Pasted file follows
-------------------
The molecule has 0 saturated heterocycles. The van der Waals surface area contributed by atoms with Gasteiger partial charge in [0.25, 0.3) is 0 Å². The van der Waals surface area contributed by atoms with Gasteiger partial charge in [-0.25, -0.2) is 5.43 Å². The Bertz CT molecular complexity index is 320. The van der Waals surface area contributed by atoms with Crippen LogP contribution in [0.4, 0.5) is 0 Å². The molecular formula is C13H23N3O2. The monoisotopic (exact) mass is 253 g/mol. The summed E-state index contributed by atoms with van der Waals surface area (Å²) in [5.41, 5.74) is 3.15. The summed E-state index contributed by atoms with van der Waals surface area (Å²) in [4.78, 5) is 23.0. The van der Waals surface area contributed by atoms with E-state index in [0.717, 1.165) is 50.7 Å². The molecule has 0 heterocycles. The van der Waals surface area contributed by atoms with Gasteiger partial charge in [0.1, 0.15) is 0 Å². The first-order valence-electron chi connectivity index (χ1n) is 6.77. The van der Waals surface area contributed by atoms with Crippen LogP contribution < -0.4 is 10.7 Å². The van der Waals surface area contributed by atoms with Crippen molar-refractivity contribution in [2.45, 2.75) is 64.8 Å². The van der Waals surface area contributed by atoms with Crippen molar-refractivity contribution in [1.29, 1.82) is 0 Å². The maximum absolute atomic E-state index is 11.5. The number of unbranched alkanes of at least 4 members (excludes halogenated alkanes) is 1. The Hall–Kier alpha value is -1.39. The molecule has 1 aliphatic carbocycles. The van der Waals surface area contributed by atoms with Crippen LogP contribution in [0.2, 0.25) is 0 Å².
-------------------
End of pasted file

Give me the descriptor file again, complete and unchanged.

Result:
The molecule has 0 saturated heterocycles. The van der Waals surface area contributed by atoms with Gasteiger partial charge in [0.25, 0.3) is 0 Å². The van der Waals surface area contributed by atoms with Gasteiger partial charge in [-0.25, -0.2) is 5.43 Å². The Bertz CT molecular complexity index is 320. The van der Waals surface area contributed by atoms with Crippen LogP contribution in [0.4, 0.5) is 0 Å². The molecular formula is C13H23N3O2. The monoisotopic (exact) mass is 253 g/mol. The summed E-state index contributed by atoms with van der Waals surface area (Å²) in [5.41, 5.74) is 3.15. The summed E-state index contributed by atoms with van der Waals surface area (Å²) in [4.78, 5) is 23.0. The van der Waals surface area contributed by atoms with E-state index in [0.717, 1.165) is 50.7 Å². The molecule has 0 heterocycles. The van der Waals surface area contributed by atoms with Gasteiger partial charge in [0.1, 0.15) is 0 Å². The first-order valence-electron chi connectivity index (χ1n) is 6.77. The van der Waals surface area contributed by atoms with Crippen LogP contribution < -0.4 is 10.7 Å². The van der Waals surface area contributed by atoms with Crippen molar-refractivity contribution in [2.45, 2.75) is 64.8 Å². The van der Waals surface area contributed by atoms with Crippen molar-refractivity contribution in [1.29, 1.82) is 0 Å². The maximum absolute atomic E-state index is 11.5. The number of unbranched alkanes of at least 4 members (excludes halogenated alkanes) is 1. The Hall–Kier alpha value is -1.39. The molecule has 1 aliphatic carbocycles. The van der Waals surface area contributed by atoms with Crippen LogP contribution in [0.2, 0.25) is 0 Å².